But we do not always respect him. His pride and his single-minded desire for independence drive him repeatedly into folly. He lacks the means for a proper house, so he often settles for one doomed by its inadequacies. He is short-tempered and boorish, and he views his four children as little more than trainees. And his faults make his story less than tragic; he is not a hero but a supremely ordinary man trying, and failing, to become extraordinary.

Mr. Biswas is not a good Hindu. Though he is a Brahmin, and though in his youth he tries (and fails) to become a pundit, he is uncommonly skeptical of Hinduism. For a time he espouses the cause of the so-called "Aryans": Hindus hoping to rid Hinduism of its most abhorrent qualities, namely caste and misogyny. He blames the destruction of his first two houses on the local pundit's blessing of them. The pundit also names Biswas' children against his wishes. Biswas is repelled by everything from the smell of sandalwood to songs from the Ramayana; his holy men are the stoics Epictetus and Marcus Aurelius.

Yet wholesale renunciation of Hinduism is impossible. As a charm against immediate danger, he chants "Rama Rama Sita Rama" and advises his children to follow suit. The Aryan movement wishes to modernize Hinduism, not abandon it altogether; and Biswas is scornful of Indian converts to Christianity. He acquiesces to his son's wish to undertake the "thread" ritual marking a Brahmin boy's transition to manhood. And his treatment of Shama makes him a poor advocate of gender equality. She is more a servant than she is a companion; and like her Tulsi sisters she sometimes acts as a target of violent rage.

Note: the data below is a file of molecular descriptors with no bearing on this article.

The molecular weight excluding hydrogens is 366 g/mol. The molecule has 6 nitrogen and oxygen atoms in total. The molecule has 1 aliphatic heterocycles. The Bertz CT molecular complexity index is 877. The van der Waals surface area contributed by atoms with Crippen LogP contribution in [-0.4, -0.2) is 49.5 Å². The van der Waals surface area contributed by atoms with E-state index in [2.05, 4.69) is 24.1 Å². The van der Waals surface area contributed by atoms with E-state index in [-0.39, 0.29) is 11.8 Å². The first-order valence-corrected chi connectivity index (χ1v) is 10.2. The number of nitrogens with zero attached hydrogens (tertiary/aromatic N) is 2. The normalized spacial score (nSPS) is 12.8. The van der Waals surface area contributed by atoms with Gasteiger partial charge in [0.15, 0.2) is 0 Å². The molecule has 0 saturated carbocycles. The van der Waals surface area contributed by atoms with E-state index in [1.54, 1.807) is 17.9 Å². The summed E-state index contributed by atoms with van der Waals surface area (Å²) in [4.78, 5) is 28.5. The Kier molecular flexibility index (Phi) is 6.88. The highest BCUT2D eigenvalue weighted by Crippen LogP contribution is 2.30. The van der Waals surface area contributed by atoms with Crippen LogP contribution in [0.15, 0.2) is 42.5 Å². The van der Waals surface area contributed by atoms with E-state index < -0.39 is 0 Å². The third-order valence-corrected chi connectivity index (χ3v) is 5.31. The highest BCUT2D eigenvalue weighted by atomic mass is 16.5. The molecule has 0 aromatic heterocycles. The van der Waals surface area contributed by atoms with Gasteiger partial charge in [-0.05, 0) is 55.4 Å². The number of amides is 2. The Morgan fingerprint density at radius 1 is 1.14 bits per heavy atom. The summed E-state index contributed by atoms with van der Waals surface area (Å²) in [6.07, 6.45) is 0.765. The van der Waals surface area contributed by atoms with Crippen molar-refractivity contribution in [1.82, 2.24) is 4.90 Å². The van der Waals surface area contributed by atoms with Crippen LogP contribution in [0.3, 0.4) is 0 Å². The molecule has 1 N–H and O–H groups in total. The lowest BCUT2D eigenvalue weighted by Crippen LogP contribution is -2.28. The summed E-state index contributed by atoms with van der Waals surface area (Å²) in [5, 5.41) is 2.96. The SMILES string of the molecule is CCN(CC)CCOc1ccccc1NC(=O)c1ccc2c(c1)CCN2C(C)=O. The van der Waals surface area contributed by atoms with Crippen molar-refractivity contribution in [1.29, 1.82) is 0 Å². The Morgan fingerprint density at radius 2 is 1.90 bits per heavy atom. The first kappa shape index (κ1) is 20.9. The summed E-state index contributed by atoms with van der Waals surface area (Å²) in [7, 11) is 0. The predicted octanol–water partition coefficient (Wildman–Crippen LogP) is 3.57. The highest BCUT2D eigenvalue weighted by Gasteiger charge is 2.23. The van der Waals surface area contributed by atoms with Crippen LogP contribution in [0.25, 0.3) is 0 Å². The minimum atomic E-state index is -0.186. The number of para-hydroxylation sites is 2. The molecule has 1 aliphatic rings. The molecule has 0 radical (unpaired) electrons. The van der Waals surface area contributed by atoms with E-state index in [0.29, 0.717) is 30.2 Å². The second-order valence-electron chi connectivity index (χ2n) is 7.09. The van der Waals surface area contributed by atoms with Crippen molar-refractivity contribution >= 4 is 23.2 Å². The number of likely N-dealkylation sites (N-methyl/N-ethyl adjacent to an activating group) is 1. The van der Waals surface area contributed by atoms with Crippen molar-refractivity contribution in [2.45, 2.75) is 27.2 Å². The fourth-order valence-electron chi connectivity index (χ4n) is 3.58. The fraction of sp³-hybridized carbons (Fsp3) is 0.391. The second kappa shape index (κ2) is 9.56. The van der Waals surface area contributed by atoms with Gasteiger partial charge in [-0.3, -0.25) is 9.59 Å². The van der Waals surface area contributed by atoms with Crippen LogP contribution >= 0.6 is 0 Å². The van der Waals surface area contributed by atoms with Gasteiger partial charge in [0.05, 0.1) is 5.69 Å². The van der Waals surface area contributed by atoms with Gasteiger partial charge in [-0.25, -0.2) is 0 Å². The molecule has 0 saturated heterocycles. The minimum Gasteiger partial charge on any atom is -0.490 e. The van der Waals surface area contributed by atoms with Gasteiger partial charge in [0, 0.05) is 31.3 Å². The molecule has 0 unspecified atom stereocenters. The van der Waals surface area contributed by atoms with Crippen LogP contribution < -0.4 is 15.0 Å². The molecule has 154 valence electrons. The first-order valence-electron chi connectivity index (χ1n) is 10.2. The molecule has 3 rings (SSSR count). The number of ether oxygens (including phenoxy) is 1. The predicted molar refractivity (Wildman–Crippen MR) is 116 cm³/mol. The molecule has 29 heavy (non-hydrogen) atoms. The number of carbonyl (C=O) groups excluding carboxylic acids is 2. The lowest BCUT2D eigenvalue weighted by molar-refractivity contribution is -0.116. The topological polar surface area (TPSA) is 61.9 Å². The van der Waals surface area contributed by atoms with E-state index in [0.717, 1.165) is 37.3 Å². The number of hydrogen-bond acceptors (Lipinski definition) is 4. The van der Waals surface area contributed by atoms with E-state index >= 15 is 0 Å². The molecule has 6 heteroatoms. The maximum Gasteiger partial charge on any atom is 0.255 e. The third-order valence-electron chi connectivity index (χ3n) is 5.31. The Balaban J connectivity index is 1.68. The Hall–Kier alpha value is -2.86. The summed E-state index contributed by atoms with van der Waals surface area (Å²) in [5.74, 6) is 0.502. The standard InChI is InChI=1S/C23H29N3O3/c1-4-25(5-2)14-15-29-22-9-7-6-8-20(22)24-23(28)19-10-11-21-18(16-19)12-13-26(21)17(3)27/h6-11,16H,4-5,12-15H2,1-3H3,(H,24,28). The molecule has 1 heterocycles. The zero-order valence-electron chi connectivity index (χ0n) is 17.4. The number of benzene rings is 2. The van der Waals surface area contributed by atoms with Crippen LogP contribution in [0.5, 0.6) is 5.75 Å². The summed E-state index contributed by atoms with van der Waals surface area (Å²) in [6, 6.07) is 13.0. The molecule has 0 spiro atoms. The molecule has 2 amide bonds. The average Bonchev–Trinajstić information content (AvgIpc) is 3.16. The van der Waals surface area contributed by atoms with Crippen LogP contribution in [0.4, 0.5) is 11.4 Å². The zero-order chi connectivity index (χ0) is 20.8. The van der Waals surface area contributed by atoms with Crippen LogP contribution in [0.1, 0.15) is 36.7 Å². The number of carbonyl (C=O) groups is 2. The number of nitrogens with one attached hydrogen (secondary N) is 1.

Language proves divisive. Hindi is used as a semi-secret tongue for gossip and complaint, while even the broken English employed by most characters is seen as a necessity of education and commerce (Trinidad's population includes French, English, and Chinese migrants as well as Negroes; even the Americans make a typically swashbuckling appearance.) Biswas cultivates a collection of English books, and though Shakespeare is initially unapproachable he uses his volume as a notebook. As might be expected, the children lose their Hindi. The melting pot simmers away.

Arguably the Indians of Trinidad feel a stronger attraction toward "the West" than toward India: study in Europe or North America is the brass ring. When the Tulsi boy Owad returns home from England, everyone treats him like a minor god. Everyone, that is, except Biswas, who derides the returnee's blind admiration for the successes of the Soviet Union. Biswas' son follows in Owad's footsteps, but the father's pride is tainted by the son's growing aloofness. Owad for his part "disliked all Indians from India" and provides a litany of reasons why "they were a disgrace to Trinidad Indians." And no one demurs.